In a historic visit today, French President Emmanuel Macron visited the Kigali Genocide Memorial, touring its permanent exhibitions and laying a wreath at mass graves where 250,000 victims of the Genocide against the Tutsi lie buried.
In a speech delivered at the Memorial, Macron noted the criminal intent of the killers to eradicate all Tutsi, paying tribute to the memory of the victims and the courage of survivors. He also acknowledged that in the early 1990s, “France failed to hear the voices of those who had warned it”, and “it was in fact standing by a genocidal regime.”
The speech contained an invitation for others to join France in opening all their archives relating to this period of Rwandan history – and there was an explicit commitment to “ensuring that no one suspected of genocide crimes can escape justice.”
“France … has a duty to face history and to recognize the suffering it has inflicted on the Rwandan people by allowing silence to prevail over the examination of the truth for too long,” Macron added.
Run by the Aegis Trust on behalf of Rwanda’s National Commission for the Fight Against Genocide (CNLG), the Kigali Genocide Memorial is a place of remembrance, learning and hope for Rwandans and the international community alike.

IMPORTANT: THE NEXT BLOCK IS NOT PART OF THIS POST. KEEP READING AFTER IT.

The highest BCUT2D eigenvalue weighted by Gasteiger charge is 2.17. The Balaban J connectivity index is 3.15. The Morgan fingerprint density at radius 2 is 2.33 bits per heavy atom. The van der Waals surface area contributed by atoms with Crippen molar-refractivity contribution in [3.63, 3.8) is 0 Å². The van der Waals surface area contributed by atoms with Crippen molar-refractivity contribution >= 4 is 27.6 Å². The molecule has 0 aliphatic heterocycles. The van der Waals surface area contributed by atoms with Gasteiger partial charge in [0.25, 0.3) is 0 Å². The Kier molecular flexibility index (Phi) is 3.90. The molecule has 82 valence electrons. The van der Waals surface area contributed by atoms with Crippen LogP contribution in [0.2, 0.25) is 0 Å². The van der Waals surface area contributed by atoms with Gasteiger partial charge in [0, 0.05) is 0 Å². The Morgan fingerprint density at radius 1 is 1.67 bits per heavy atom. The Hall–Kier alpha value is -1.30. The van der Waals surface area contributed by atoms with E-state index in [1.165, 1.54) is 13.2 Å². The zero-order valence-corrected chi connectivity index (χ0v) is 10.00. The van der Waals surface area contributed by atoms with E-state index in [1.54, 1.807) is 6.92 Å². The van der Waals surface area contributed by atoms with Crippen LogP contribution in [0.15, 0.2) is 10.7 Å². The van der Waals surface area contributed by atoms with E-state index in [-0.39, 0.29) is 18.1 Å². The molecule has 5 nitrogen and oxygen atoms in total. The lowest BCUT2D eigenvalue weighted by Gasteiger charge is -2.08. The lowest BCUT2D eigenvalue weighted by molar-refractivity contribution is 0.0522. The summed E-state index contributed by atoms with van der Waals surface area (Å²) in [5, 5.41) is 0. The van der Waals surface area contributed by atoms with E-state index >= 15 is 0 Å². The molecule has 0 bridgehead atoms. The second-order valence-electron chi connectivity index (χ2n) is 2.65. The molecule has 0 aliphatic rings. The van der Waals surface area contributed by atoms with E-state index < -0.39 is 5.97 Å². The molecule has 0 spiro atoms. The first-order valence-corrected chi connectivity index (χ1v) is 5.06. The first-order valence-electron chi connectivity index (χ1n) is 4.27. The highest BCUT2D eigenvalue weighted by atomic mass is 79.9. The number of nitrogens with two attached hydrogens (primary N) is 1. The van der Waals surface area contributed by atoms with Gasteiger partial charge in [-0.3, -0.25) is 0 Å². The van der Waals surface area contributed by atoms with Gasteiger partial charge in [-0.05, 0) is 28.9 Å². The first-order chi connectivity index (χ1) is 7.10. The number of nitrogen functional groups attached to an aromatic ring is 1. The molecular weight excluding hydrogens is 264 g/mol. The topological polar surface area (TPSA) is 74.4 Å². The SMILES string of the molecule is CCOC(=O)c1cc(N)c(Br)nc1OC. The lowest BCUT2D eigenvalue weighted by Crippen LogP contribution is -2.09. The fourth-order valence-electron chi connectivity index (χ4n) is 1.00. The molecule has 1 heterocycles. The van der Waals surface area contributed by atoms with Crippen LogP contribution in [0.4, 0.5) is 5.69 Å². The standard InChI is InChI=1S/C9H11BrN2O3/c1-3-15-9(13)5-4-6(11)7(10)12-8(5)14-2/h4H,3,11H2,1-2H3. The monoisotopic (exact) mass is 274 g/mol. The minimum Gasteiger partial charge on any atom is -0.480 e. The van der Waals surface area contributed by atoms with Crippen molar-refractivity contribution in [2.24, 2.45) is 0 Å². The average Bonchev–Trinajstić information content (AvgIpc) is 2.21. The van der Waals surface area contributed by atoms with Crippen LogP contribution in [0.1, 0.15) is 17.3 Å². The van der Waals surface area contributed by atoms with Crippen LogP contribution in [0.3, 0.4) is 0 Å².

A peace education program first developed by Aegis at the Memorial is now built into Rwanda’s national schools curriculum, designed to help young people apply lessons from the past to strengthen their communities and reduce the risk of divisions recurring in the future.
“Recognition of the Genocide against the Tutsi counters negationism. It was a huge step for survivors to see this definitively acknowledged at the Kigali Genocide Memorial by a French President today,” says Freddy Mutanguha, Executive Director of the Aegis Trust. “We welcome the normalisation of relations between France and Rwanda, and look forward to this enabling historians and researchers to build on the work of the Duclert Commission and Muse Report to uncover the full and vital truth about the past.”
“President Macron’s commitment to bring genocide suspects to justice is heartening,” says Dr James Smith, Chief Executive of the Aegis Trust. “We urge the governments of all countries where Rwandan genocide suspects are living – including the UK – to make that commitment and to match it with action.”
“Ndibuka,” President Macron wrote in the visitors’ book at the Kigali Genocide Memorial before leaving. “I will remember. These names, these faces, these lives that a Genocide perpetrated against the Tutsis has deprived of a future. The time has come to reconcile our memories, to recognize the past, to bow to the victims and to listen to the pain of the survivors. It is France’s honour to face its history. It is up to us to build the future for all these children.”